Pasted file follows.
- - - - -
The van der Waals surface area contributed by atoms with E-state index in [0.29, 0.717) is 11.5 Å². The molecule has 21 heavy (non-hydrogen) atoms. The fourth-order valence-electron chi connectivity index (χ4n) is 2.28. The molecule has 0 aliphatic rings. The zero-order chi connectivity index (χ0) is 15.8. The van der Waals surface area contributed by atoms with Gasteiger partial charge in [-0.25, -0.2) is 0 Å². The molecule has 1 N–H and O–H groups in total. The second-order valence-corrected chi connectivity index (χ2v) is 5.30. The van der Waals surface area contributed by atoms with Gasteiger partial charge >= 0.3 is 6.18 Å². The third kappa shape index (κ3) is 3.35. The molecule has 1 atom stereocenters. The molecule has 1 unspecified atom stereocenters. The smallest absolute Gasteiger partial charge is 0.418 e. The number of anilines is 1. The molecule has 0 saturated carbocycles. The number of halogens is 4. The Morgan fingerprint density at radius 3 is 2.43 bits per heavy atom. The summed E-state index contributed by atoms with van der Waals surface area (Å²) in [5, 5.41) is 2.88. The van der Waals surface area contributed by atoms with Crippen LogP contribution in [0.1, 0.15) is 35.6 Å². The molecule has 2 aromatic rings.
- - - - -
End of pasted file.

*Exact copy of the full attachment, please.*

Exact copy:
The van der Waals surface area contributed by atoms with E-state index in [0.29, 0.717) is 11.5 Å². The molecule has 21 heavy (non-hydrogen) atoms. The fourth-order valence-electron chi connectivity index (χ4n) is 2.28. The molecule has 0 aliphatic rings. The zero-order chi connectivity index (χ0) is 15.8. The van der Waals surface area contributed by atoms with Gasteiger partial charge in [-0.25, -0.2) is 0 Å². The molecule has 1 N–H and O–H groups in total. The second-order valence-corrected chi connectivity index (χ2v) is 5.30. The van der Waals surface area contributed by atoms with Gasteiger partial charge >= 0.3 is 6.18 Å². The third kappa shape index (κ3) is 3.35. The molecule has 1 atom stereocenters. The molecule has 1 unspecified atom stereocenters. The smallest absolute Gasteiger partial charge is 0.418 e. The number of anilines is 1. The molecule has 0 saturated carbocycles. The number of halogens is 4. The Morgan fingerprint density at radius 3 is 2.43 bits per heavy atom. The summed E-state index contributed by atoms with van der Waals surface area (Å²) in [5, 5.41) is 2.88. The van der Waals surface area contributed by atoms with Crippen LogP contribution in [0.1, 0.15) is 35.6 Å². The molecule has 2 aromatic rings.